Grants to help expand telemedicine in rural Vt., NH - WCAX.COM Local Vermont News, Weather and Sports-

Grants to help expand telemedicine in rural Vt., NH

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A skin examination is conducted by a physician at Dartmouth-Hitchcock Medical Center. But the mock patient in this simulation is not at the facility. The doctor is making her diagnosis through an iPad.

"We recognize the need to support patients and providers that are scattered out across the very broad landscape of northern New England," said Dr. Sarah Pletcher of DHMC.

Two grants from the United States Department of Agriculture will allow the hospital to buy more technology like this and implement it at 40 rural hospitals throughout Vermont and New Hampshire. Think of it as a conversation via Skype with a high-resolution camera.

"Dermatology exams, otoscopes, stethoscopes-- whatever the right device is to present the information and images to the specialist to be able to render an opinion," said Tom Winchell, the technology director.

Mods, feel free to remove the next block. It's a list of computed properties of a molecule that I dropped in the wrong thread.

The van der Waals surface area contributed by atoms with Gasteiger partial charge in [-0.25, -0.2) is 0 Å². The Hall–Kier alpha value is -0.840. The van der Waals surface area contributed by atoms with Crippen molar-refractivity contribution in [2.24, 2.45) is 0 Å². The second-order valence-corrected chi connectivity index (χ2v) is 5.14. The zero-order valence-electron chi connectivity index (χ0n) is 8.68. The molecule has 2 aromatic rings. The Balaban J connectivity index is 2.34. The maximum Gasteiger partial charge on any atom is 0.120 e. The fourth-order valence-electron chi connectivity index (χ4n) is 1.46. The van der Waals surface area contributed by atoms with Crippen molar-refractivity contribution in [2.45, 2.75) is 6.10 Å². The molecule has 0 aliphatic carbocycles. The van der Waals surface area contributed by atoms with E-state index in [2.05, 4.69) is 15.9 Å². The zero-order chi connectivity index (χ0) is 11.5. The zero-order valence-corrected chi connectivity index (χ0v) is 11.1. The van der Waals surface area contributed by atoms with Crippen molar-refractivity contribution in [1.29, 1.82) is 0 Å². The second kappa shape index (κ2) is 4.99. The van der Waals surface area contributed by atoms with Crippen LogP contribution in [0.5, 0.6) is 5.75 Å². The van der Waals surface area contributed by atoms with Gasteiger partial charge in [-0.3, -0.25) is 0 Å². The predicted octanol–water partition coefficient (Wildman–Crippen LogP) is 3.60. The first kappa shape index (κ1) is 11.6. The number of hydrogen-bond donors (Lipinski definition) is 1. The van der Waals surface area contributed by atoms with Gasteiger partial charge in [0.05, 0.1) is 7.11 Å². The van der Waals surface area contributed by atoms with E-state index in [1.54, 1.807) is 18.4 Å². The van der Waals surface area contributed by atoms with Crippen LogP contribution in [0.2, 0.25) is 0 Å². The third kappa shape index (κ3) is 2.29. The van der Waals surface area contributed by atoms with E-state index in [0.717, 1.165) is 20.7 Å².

Lenses can be swapped in and out depending on the procedure. The doctor will never physically enter the room. The experts here say it's the future of how health care will be conducted.

"We are strong advocates of being able to take distance out of the equation of delivering health care," Winchell said.

"Any time we can keep a patient at their first stop, their first local hospital, we feel that we can provide better, safer, more valuable care and certainly look at opportunities to cut costs, as well," Pletcher said.

A nurse will help facilitate examinations, but there are some things the camera will never be able to replace.

"You can't do surgery over telemedicine though you can support providers who are trying to do procedures," Pletcher noted.

The technology also eliminates that valuable bedside care. But Pletcher says statistics show that any interaction with a doctor, even over a computer, is better than no interaction at all.

"If you can provide access to patients, to providers, that is more important to them than the ability to actually touch their provider," Pletcher said.

The technology is already being tested and implemented across the region. Doctors say it gives patients high quality care at a low cost close to home.

How much and what type of equipment distributed will be based on each hospital's individual needs.

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